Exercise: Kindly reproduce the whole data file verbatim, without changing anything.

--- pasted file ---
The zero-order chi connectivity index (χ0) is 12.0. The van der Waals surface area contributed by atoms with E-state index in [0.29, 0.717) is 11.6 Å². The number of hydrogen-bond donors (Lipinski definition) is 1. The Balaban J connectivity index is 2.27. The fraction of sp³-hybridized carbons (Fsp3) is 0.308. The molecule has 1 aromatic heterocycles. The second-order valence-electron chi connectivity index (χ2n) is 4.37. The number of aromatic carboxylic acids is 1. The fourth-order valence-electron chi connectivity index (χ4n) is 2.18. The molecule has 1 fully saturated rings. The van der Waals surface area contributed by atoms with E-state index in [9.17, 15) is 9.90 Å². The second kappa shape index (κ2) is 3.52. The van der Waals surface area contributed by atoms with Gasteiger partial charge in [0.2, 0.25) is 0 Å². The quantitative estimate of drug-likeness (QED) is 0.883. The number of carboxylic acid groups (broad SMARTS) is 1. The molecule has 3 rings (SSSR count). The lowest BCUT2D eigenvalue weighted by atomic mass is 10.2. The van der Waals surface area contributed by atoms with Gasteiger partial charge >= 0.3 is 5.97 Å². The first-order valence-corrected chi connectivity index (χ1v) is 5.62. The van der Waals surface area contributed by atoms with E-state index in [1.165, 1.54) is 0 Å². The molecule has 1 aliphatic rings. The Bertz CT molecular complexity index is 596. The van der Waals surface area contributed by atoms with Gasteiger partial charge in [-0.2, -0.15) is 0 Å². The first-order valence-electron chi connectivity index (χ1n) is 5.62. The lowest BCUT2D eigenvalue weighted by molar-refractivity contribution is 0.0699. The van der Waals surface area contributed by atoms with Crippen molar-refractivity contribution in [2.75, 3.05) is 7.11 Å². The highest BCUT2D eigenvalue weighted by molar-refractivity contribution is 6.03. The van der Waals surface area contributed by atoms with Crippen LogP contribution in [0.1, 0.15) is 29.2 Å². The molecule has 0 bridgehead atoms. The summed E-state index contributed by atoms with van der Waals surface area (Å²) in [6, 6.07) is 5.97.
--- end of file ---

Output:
The zero-order chi connectivity index (χ0) is 12.0. The van der Waals surface area contributed by atoms with E-state index in [0.29, 0.717) is 11.6 Å². The number of hydrogen-bond donors (Lipinski definition) is 1. The Balaban J connectivity index is 2.27. The fraction of sp³-hybridized carbons (Fsp3) is 0.308. The molecule has 1 aromatic heterocycles. The second-order valence-electron chi connectivity index (χ2n) is 4.37. The number of aromatic carboxylic acids is 1. The fourth-order valence-electron chi connectivity index (χ4n) is 2.18. The molecule has 1 fully saturated rings. The van der Waals surface area contributed by atoms with E-state index in [9.17, 15) is 9.90 Å². The second kappa shape index (κ2) is 3.52. The van der Waals surface area contributed by atoms with Gasteiger partial charge in [0.2, 0.25) is 0 Å². The quantitative estimate of drug-likeness (QED) is 0.883. The number of carboxylic acid groups (broad SMARTS) is 1. The molecule has 3 rings (SSSR count). The lowest BCUT2D eigenvalue weighted by atomic mass is 10.2. The van der Waals surface area contributed by atoms with Gasteiger partial charge >= 0.3 is 5.97 Å². The first-order valence-corrected chi connectivity index (χ1v) is 5.62. The van der Waals surface area contributed by atoms with E-state index in [1.165, 1.54) is 0 Å². The molecule has 1 aliphatic rings. The Bertz CT molecular complexity index is 596. The van der Waals surface area contributed by atoms with Gasteiger partial charge in [-0.2, -0.15) is 0 Å². The first-order valence-electron chi connectivity index (χ1n) is 5.62. The lowest BCUT2D eigenvalue weighted by molar-refractivity contribution is 0.0699. The van der Waals surface area contributed by atoms with Crippen molar-refractivity contribution in [2.75, 3.05) is 7.11 Å². The highest BCUT2D eigenvalue weighted by molar-refractivity contribution is 6.03. The van der Waals surface area contributed by atoms with Crippen LogP contribution in [0.1, 0.15) is 29.2 Å². The molecule has 0 bridgehead atoms. The summed E-state index contributed by atoms with van der Waals surface area (Å²) in [6, 6.07) is 5.97.